Denali climber found dead at 17,000 feet

Story highlights

  • The body of a 39-year-old climber has been found on Mount McKinley in Alaska
  • Heraldo Javier Callupan of Argentina, was found lying in the snow in a 17,200 foot high camp

(CNN)The body of a 39-year-old solo climber was discovered Sunday at the 17,200-foot high camp of Mount McKinley in Alaska's Denali National Park.

Heraldo Javier Callupan of General Roca, Argentina, appears to have died of unknown medical issues, according to the National Park Service, which reported his death Thursday. He was found lying in the snow in the middle of the camp plateau with no visible signs of trauma.
A two-person climbing team found Callupan's body shortly before midnight. His gear was found nearby, but he had not set up his tent, said NPS spokeswoman Maureen Gualtieri.
    His is the first fatality this year on the 20,320 foot mountain, the highest peak in North America, Gualtieri said. Although its official federal name is Mount McKinley, the mountain is more commonly known to Alaskans and climbers by its indigenous name, Denali.
    Callupan began his ascent of the West Buttress route on May 1 and headed up to the 17,200 foot camp on May 6, according to other climbing parties at the mountain's 14,200 foot camp. According to NPS records, no one else was camped at the 17,200 foot plateau between May 6 and Sunday, when his body was found.
    Denali's high-camp plateau sits in the lower foreground of this photo, below the summit in the upper right.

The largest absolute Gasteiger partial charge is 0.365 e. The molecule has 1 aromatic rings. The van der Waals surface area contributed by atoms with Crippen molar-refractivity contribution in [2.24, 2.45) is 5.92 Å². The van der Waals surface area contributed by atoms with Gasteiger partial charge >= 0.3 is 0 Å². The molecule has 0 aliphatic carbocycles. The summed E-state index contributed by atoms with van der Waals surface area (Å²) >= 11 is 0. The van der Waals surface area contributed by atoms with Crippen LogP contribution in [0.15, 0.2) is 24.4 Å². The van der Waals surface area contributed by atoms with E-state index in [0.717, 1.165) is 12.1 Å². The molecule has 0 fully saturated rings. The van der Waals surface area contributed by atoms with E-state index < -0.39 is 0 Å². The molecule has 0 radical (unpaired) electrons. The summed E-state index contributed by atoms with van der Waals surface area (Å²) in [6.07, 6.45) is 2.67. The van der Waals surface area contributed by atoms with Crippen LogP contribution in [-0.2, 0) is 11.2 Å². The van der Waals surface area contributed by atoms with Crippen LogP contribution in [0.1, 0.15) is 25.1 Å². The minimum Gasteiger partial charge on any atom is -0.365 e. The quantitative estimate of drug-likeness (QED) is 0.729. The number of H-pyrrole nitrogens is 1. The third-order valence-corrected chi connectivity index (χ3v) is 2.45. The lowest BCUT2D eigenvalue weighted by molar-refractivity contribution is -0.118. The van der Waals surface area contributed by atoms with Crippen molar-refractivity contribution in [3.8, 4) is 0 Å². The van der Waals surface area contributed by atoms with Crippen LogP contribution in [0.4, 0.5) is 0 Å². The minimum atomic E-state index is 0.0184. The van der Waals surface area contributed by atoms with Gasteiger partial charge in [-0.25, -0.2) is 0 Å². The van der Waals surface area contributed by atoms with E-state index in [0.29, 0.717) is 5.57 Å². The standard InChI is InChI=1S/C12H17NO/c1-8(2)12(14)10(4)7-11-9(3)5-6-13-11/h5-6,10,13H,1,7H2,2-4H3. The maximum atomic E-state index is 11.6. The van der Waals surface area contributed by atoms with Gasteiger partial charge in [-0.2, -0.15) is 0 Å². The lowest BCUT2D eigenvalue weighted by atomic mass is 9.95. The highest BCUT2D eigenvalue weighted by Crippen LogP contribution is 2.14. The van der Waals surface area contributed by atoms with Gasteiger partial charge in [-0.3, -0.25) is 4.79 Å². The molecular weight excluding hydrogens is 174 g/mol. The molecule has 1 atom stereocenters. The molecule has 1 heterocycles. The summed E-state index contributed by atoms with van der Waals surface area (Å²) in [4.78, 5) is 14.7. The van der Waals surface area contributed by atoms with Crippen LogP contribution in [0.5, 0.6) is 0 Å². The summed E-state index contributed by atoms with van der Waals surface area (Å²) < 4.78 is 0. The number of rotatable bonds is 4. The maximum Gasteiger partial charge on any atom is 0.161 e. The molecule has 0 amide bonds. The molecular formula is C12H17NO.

It took several days for park officials to verify Callupan's identity. NPS staff worked with the Argentine Consulate to notify Callupan's next of kin on Wednesday.
    Snowy and windy weather on the mountain also have delayed efforts to recover Callupan's remains. NPS mountaineering rangers will retrieve his body by helicopter once they are safely acclimatized to the altitude and when weather conditions improve -- probably not before the weekend, Gualtieri said.
    "We'll try to get up there as soon as is feasible," she told CNN.
    Callupan's remains will then be transferred to the Alaska State Medical Examiner's office, which will seek to determine a cause of death.
    The NPS has recorded 123 fatalities on Denali since 1932. The most common cause of death is climbing falls, followed by exposure, avalanches and acute altitude illness.
    "It's a very rigorous climb," Gualtieri said.
    208 climbers are on the mountain, according to NPS logs.
    Callupan was a mountain guide in South America and had climbed several other major peaks, Gualtieri said, although NPS records show this appeared to be his first ascent of Denali.